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A gut feeling

Speed read
  • Bees, like all organisms, have a community of microbes living in their gut
  • Agricultural monoculture is negatively affecting these microorganisms
  • HPC machines can help us better understand the microbiomes within bees

Size is a matter of perspective. A skyscraper is enormous to a human, but microscopic on a galactic scale. Conversely, a bee is tiny compared to a person. But if you continue downward in size, eventually you’ll run into microbes.

These microscopic organisms present either as individual cells or a colony, but don’t let their size fool you. They actually play a big role in an animal’s gut health.

<strong>Scientists are scrambling</strong> to figure out why the honeybees that do the vital work of pollinating our crops are experiencing a rapid decline. Bioinformatician Eric Smith thinks at least part of the answer may lie in the bees’ microbiome. While both humans and bees coexist with the microbes in their bodies, each organism has different requirements of their tiny friends. Dr. Eric Smith, previously of the Newton Lab at Indiana University (IU) and now a bioinformatician at CoreBiome, attempted to dive into the specifics of bee microbiomes with the help of the Carbonate computer cluster.

Colony collapse disorder is hitting bees hard right now, and scientists are scrambling to figure out exactly why. Smith’s work could help us better understand what does—and doesn’t—help bees thrive.

Tiny creatures, big roles

As Smith explains, microbes are essential to a healthy gut because they help their host digest molecules they might not be able to break down otherwise. But that’s not all they do.

“The microbiome can provide pathogen protection and help with overall health,” says Smith. “If you have certain microbes present, and then you try to infect bees with a specific fungal pathogen, that fungal pathogen can’t take hold.”

<strong>More than half of US farmland</strong> is planted with just three crops: corn, wheat, and soybeans. This lack of variety may be contributing to the many problems plaguing honeybees. He continues, “We've also seen that insects that are raised without their microbiome end up being quite a bit smaller and more sickly than their counterparts that are raised with the microbiome.”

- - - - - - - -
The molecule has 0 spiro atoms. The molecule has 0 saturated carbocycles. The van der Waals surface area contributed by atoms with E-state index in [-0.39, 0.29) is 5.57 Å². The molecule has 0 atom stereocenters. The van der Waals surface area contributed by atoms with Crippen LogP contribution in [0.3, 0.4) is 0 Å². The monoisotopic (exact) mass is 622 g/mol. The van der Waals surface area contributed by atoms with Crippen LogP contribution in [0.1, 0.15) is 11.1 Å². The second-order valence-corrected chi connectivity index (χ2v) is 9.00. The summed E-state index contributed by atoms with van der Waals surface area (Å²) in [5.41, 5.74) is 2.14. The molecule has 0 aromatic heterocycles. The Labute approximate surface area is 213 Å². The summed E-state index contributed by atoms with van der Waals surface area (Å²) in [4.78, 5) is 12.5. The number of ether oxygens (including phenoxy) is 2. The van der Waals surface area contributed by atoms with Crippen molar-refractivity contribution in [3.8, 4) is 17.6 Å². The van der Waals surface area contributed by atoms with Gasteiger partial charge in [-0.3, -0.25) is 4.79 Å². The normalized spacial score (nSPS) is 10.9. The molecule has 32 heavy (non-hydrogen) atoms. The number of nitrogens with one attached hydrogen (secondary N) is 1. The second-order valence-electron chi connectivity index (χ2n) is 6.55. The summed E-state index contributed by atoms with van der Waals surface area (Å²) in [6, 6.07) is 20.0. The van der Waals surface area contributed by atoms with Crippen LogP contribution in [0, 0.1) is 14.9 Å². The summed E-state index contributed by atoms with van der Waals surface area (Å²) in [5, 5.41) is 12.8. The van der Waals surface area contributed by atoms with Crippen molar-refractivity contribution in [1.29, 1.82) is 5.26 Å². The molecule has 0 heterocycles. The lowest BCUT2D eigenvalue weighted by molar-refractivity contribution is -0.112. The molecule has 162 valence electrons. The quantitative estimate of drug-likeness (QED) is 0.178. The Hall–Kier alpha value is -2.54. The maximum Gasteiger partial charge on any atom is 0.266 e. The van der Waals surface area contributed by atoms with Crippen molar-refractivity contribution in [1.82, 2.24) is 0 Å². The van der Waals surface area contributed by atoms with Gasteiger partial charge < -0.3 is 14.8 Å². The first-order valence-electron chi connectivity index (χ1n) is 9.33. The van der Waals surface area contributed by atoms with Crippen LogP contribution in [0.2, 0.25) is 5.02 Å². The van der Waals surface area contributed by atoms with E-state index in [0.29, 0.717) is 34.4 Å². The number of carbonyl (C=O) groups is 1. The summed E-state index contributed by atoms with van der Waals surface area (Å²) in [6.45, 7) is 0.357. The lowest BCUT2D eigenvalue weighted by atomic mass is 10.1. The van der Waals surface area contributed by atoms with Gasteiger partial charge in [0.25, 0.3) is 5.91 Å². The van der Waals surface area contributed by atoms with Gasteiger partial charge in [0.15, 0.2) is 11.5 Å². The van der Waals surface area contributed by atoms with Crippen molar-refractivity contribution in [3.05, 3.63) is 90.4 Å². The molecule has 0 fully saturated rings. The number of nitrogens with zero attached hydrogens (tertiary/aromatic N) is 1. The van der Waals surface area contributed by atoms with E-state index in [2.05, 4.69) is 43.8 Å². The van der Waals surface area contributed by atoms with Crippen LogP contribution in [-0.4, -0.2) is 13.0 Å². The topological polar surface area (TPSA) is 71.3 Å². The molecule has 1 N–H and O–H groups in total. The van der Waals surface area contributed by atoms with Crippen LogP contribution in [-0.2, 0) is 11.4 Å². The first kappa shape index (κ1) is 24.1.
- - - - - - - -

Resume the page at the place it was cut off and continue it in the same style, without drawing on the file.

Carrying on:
These effects may be especially important for honeybees. Specifically, honeybees are split into two factions – worker bees and the queen. While they start out as genetically identical eggs, the workers consume worker jelly while the queen is fed royal jelly, leading down two different developmental paths.

“The microbiomes of queens and workers differ quite a bit,” says Smith.  “Workers have anywhere between 8-10 different bacterial taxa which are the same among all workers, no matter which hives you sample from. You can sample a hive in Indiana and a hive in Europe, and they're going to have pretty much the same microbiome.”

“The queens have a very different microbiome,” Smith continues. “The queen's digestive tract is predominantly an acetic acid bacteria, which is actually one that provides fungal protection.”

This specialization of the queen bee’s microbial communities leads into one of the major problems facing bee populations: agricultural monoculture.

<strong>When honeybees forage,</strong> they carry microbes back to the hive along with nectar and pollen. But if they’re not getting enough diversity of plants, then microbe diversity also suffers. In 2017, more than 396 million acres of land in the US were devoted to crop farming. Of this, nearly 220 million acres were planted with corn, wheat, and soybeans. That’s around 55 percent of US cropland revolving around just three plants.

“Honeybees go out and forage, and they bring back pollen and nectar to the hive,” says Smith. “What comes back with them is microbes. You can imagine that microbes could be pretty specialized on the plants they happen to live on. And so, if they're not getting a big enough diversity of plants, they’re not getting big enough diversity of microbes coming back to the hive.”

Organism agnostic

Smith analyzed the DNA sequences of bees and their microbes using IU’s Carbonate computer cluster. Each genome he studied was about two megabases, and he examined more than several hundred genomes. This demanded machines capable of handling terabytes of data at a time.

Carbonate gave Smith access to the resources he needed, while also allowing him to easily collaborate with others. His work in this area attempts to better understand how microbes alter and improve the lives of their bee hosts.

Despite the obvious implications for bee health, Smith isn’t focused solely on our buzzing buddies.

“Bees are not necessarily something I was super interested in when I was younger,” says Smith. “I like to call myself organism agnostic. I like to use computational tools and comparative genomics to answer interesting or pressing questions.”

We may need more “organism agnostics.” Right now, most of the work studying microbiomes has to do with humans. That’s obviously important work, but we’ll need to broaden our gaze if we want to better comprehend what microbes are doing for all the organisms in our ecosystem.

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